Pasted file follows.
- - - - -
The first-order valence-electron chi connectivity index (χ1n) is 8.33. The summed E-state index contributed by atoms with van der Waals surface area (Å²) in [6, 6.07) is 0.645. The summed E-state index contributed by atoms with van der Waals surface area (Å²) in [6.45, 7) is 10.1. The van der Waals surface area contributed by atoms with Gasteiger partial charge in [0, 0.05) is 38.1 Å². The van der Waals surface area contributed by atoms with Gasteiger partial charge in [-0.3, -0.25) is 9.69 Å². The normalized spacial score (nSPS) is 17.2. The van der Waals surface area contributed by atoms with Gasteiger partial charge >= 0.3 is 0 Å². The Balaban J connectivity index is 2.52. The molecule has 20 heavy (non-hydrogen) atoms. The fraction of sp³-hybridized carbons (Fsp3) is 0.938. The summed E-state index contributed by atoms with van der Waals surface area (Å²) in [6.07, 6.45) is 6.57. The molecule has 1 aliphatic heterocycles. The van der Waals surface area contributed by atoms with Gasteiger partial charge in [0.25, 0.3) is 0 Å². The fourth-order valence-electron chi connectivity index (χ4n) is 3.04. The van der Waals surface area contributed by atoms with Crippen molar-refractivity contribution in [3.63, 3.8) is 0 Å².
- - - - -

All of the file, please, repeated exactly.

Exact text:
The first-order valence-electron chi connectivity index (χ1n) is 8.33. The summed E-state index contributed by atoms with van der Waals surface area (Å²) in [6, 6.07) is 0.645. The summed E-state index contributed by atoms with van der Waals surface area (Å²) in [6.45, 7) is 10.1. The van der Waals surface area contributed by atoms with Gasteiger partial charge in [0, 0.05) is 38.1 Å². The van der Waals surface area contributed by atoms with Gasteiger partial charge in [-0.3, -0.25) is 9.69 Å². The normalized spacial score (nSPS) is 17.2. The van der Waals surface area contributed by atoms with Gasteiger partial charge >= 0.3 is 0 Å². The Balaban J connectivity index is 2.52. The molecule has 20 heavy (non-hydrogen) atoms. The fraction of sp³-hybridized carbons (Fsp3) is 0.938. The summed E-state index contributed by atoms with van der Waals surface area (Å²) in [6.07, 6.45) is 6.57. The molecule has 1 aliphatic heterocycles. The van der Waals surface area contributed by atoms with Gasteiger partial charge in [0.25, 0.3) is 0 Å². The fourth-order valence-electron chi connectivity index (χ4n) is 3.04. The van der Waals surface area contributed by atoms with Crippen molar-refractivity contribution in [3.63, 3.8) is 0 Å².